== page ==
Aleppo and US

The Pak Banker - - Front Page -

ALEPPO has be­come the melt­ing pot of the 20month re­bel­lion against the rule of Pres­i­dent Bashar al-As­sad and de­spite ris­ing death toll, US is still un­de­cided to sup­port rebel forces, cit­ing fears that weapons and cash may not go into the hands of Is­lamist fight­ers, which US said many of them from abroad with an anti-US agenda who have joined the fight.

Some are Syr­i­ans look­ing for un­bri­dled re­venge by join­ing Is­lamist units that rou­tinely take on front­line com­bat. Many oth­ers are for­eign fight­ers com­ing from places as di­verse as Chech­nya and Iraq, where they of­ten have had past com­bat ex­pe­ri­ence. Rebels have re­ceived small arms, am­mu­ni­tion, and com­mu­ni­ca­tions gear from the US and other sources. Arm­ing the rebel Free Syr­ian Army (FSA), or not, has be­come a hot US pres­i­den­tial elec­tion is­sue. In the fi­nal de­bate last week, Pres­i­dent Obama said the US was do­ing ev­ery­thing we can to help the op­po­si­tion, but warned that to get more en­tan­gled mil­i­tar­ily in Syria is a se­ri­ous step, and that the US had to be ab­so­lutely cer­tain that we know who we are help­ing. Like­wise, Repub­li­can can­di­date Mitt Rom­ney said he would make sure they have the arms nec­es­sary to de­fend them­selves as long as weapons don’t get into the wrong hands.

Those arms could be used to hurt us down the road. But on the ground, many Syr­i­ans say the US re­luc­tance to sup­port their cause is yield­ing more ji­hadists, and more rad­i­cal ones. If the Amer­i­cans do not give us weapons, then the ji­hadists will get them from some­where else. Cur­rent US pol­icy has opened the doors for ji­hadist Is­lam, not for mod­er­ates. An­other re­sult, of­ten voiced in this em­bat­tled city, is that even though the US shares rebel aims, its lim­ited sup­port for the fight it­self has ig­nited wide­spread anger to­ward Wash­ing­ton and even prompted spec­u­la­tion that the US wants the Syr­ian regime to win.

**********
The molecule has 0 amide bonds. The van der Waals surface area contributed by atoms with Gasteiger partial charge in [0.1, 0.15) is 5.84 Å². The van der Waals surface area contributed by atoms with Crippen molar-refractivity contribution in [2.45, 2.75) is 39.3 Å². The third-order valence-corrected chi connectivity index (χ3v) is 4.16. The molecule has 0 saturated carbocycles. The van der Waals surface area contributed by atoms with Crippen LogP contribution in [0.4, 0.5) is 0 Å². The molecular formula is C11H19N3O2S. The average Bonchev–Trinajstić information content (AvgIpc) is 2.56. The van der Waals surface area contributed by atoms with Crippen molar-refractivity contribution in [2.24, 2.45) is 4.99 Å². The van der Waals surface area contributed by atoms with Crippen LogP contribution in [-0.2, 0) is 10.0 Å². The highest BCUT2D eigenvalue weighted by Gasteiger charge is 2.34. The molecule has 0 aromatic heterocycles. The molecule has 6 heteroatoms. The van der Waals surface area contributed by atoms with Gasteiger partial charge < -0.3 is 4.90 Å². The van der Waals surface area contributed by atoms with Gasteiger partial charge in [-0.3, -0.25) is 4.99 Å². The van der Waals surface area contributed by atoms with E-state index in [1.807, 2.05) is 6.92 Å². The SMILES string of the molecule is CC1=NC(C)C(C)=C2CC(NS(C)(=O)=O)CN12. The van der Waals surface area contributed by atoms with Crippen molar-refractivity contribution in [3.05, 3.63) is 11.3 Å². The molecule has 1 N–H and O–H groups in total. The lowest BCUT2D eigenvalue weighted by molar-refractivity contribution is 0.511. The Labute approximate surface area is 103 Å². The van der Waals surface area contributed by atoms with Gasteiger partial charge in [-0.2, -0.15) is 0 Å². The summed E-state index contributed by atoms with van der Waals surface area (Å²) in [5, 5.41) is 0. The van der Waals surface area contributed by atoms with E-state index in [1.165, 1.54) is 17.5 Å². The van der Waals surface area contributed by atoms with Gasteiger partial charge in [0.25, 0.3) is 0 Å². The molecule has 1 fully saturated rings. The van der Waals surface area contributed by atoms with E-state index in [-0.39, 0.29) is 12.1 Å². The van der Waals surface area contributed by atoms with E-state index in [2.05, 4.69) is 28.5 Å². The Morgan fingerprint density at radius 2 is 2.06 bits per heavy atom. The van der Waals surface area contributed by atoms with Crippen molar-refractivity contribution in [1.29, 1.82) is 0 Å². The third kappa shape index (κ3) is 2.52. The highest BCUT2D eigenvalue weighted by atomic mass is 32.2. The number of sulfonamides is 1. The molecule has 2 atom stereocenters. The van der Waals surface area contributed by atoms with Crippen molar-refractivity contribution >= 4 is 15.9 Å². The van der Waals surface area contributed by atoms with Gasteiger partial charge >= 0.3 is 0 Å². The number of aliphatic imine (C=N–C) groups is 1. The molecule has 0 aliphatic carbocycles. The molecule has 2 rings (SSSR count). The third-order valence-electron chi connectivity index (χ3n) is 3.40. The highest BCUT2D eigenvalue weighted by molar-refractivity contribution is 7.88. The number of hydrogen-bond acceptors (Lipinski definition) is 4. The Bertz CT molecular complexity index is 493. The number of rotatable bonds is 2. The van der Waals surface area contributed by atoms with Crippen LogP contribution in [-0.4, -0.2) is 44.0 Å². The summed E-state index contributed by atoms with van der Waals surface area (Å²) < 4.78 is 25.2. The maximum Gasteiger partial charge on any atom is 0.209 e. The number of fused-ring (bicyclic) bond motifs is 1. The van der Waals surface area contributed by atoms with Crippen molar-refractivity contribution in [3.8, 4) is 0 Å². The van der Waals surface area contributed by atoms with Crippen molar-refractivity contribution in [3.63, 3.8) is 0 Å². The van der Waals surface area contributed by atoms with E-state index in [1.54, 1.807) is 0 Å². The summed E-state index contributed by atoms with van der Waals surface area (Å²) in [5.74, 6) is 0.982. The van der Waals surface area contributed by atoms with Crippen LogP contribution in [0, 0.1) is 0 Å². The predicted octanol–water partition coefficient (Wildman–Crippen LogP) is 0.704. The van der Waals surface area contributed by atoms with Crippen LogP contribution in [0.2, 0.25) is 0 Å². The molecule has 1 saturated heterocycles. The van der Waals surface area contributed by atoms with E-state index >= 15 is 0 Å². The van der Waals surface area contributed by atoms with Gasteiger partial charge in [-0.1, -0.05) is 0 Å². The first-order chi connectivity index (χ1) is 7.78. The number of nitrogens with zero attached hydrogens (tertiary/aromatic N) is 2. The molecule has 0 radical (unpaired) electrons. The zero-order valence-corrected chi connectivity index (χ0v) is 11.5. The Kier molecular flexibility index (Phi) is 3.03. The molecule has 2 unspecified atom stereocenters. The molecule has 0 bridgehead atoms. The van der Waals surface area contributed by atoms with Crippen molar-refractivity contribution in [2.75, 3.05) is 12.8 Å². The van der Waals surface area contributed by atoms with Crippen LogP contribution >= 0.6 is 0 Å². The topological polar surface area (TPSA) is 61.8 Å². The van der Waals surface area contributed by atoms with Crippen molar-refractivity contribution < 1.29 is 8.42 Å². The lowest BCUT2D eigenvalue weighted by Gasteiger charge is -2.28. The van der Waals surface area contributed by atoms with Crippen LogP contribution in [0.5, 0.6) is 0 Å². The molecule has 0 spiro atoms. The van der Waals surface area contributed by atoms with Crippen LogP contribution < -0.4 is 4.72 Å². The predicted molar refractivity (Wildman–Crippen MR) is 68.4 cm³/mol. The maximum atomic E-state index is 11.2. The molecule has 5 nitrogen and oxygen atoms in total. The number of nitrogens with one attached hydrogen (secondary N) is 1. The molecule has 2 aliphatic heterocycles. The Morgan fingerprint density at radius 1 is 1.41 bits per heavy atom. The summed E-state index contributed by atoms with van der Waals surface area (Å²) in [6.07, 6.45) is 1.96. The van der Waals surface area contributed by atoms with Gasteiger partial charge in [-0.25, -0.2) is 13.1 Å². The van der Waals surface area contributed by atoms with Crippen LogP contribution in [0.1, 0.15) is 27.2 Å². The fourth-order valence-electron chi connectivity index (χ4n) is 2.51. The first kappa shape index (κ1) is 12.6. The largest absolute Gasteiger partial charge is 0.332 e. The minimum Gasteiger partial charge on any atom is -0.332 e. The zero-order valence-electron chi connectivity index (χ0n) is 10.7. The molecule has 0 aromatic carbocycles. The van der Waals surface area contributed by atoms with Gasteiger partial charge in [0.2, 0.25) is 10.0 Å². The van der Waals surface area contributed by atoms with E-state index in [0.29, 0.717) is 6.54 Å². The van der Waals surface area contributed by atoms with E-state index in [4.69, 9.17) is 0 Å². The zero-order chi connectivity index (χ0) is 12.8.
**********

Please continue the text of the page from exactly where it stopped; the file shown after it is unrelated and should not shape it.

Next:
Amer­i­can re­luc­tance to help more in Syria is partly due to un­cer­tainty about Syria’s fu­ture, es­pe­cially be­cause the 2011 regime changes in Tu­nisia, Egypt, and Libya are far from set­tled. The US also sees through the prism of Afghanistan in the 1980s, when the CIA pro­vided Stinger mis­siles and train­ing to anti-Soviet mu­jahideen, only to watch them even­tu­ally changed into anti-Amer­i­can mil­i­tant groups such as Al Qaeda.

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